“Bet ‘cha a dollar that this has something to do with that letter we picked up from town after the funeral.”
“Johnny, I don’t waste my money on a sure thing.”
Red-faced, Mr. Roberts waved a piece of paper around like the starting flag of a race as he reached Val and Johnny.
“Those no-good- sons of bitches! Scalawags, everyone of them.” He waved the letter under Val and Johnny’s nose. “My lawyer didn’t get anywhere. I want you to…..”
Roberts started to jab Johnny’s chest. He only got one jab in before his hand was grabbed and held in a tight vise.
“Mr. Roberts, don’t touch me again.” Johnny spoke softly yet menacingly. His face was without expression.
“Mr. Roberts, I’d back up now if I was you.” Val spoke calmly.
Owen Roberts’ face turned even redder. A big vein bulged at the side of his neck. He would drop from apoplexy if he wasn’t careful.
“You two, I want you to do whatever it takes to annihilate my brother, and I want it done now! Before it’s all over, I want that piece of land to be the ONLY thing my brother has. If you can’t do it, I’ll get someone else. You got that?”
“Seems someone has already tried to get rid of us, Mr. Roberts,” said Val.
“You mean that shooting in town Friday night? Yeah, I heard about that.” Roberts snickered. “My brother never could hire anyone that was any good. First his cowboys couldn’t tell the difference between two men and a woman with children, and then they couldn’t even hit you. They must have missed over a thousand times. Then that has-been gunfighter he hired misses at a few feet. Nope, Otis never could do anything right.”
Val and Johnny looked at each other and winced.
“What? What’s wrong with you two? It was their fault. Wrong place, wrong time.”
Val could feel the energy rolling off of Johnny beside him. The kid was wound up tighter than a wagon spring.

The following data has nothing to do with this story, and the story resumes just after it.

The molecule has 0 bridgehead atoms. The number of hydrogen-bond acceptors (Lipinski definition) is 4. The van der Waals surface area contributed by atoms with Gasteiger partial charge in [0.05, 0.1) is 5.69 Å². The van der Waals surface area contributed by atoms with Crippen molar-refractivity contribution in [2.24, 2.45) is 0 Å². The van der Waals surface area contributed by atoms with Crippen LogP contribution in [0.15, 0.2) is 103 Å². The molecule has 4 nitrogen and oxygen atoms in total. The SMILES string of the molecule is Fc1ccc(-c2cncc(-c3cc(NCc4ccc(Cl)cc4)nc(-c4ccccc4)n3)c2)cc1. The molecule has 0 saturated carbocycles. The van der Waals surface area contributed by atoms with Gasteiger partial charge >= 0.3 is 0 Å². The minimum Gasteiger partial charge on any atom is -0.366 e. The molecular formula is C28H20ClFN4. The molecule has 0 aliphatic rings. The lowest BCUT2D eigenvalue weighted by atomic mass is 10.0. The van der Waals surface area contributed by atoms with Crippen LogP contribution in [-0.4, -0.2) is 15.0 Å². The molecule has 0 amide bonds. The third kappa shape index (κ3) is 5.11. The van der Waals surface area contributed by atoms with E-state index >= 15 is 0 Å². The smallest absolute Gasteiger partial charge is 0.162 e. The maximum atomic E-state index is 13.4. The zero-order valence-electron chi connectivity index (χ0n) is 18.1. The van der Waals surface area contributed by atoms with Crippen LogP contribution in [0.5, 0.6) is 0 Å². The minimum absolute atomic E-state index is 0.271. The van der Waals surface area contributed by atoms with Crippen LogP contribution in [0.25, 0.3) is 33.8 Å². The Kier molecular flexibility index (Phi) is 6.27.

Val put his hand on Johnny’s arm, hoping to stop him before he did something both of them would regret. He turned his attention to Roberts.
“We’ll do it your way but understand this. There’s bound to be someone killed. Once that’s done, you can’t change your mind, no matter who dies.”
Roberts got in Val’s face. “I don’t care who gets hurt or who dies on either side. This is all my brother’s fault so lay the blame on his head.” With that, Roberts spun around and headed back to the house.
The next night Val and Johnny positioned Owen Roberts’ men around his brother’s ranch. Most were hidden in the north pasture, watching cowboys settle what was left of his brother’s herd for the night. The frequent moving had left the cattle edgy.
Perhaps if Otis Roberts’ cowboys hadn’t been so occupied with the cattle, they would have noticed small circular glows in the tree lined pasture. The glows blazed, then dimmed, blazed, then dimmed, almost as if someone was puffing on a cigar.
“Johnny,” hissed Val. “Get the men to hurry up and light those firecrackers. You ain’t no fine gentlemen with your whiskey and cigars. Get on with it.”
Suddenly, loud bangs erupted from the trees. Hundreds of pops sounded out one after the other, faster than Madrid’s gun.
The cattle began to stampede. A huge explosion sounded behind them at the opening of the chute. The only place for the cattle to run was ahead and run they did. The cowboys were unable to stop the herd. They could only watch as the cows easily broke through the northern section of the barbed wire fence and ran over the sharp drop off.
Later, Val watched from the edge of the trees as men rushed out of the bunkhouse, the fire bell clanging. Pulling suspenders up and putting on shirts and their gunbelts as they ran, they rushed to the barn to saddle their horses.
“What the hell is going on?” shouted Otis Roberts as he and his servants gathered on the front porch in their nightshirts and robes.
“Look! Over there!” shouted an older woman. Everyone looked west to where the ranch’s timber supply now glowed in the night.
Spurring their horses, the ranch hands rode out toward the fire.
Val, Johnny and their men emerged from the shadows as soon as the ranch hands left the compound.
“Get inside and get weapons!” Otis shouted to his servants, but before they could do as ordered, two men walked out the front door of the house with guns pointed.
Crossing the yard, Val nodded to the men on the porch. “Grady, Joe! Escort Mr. Roberts and the others over to the corral so they’ll be out of the way.”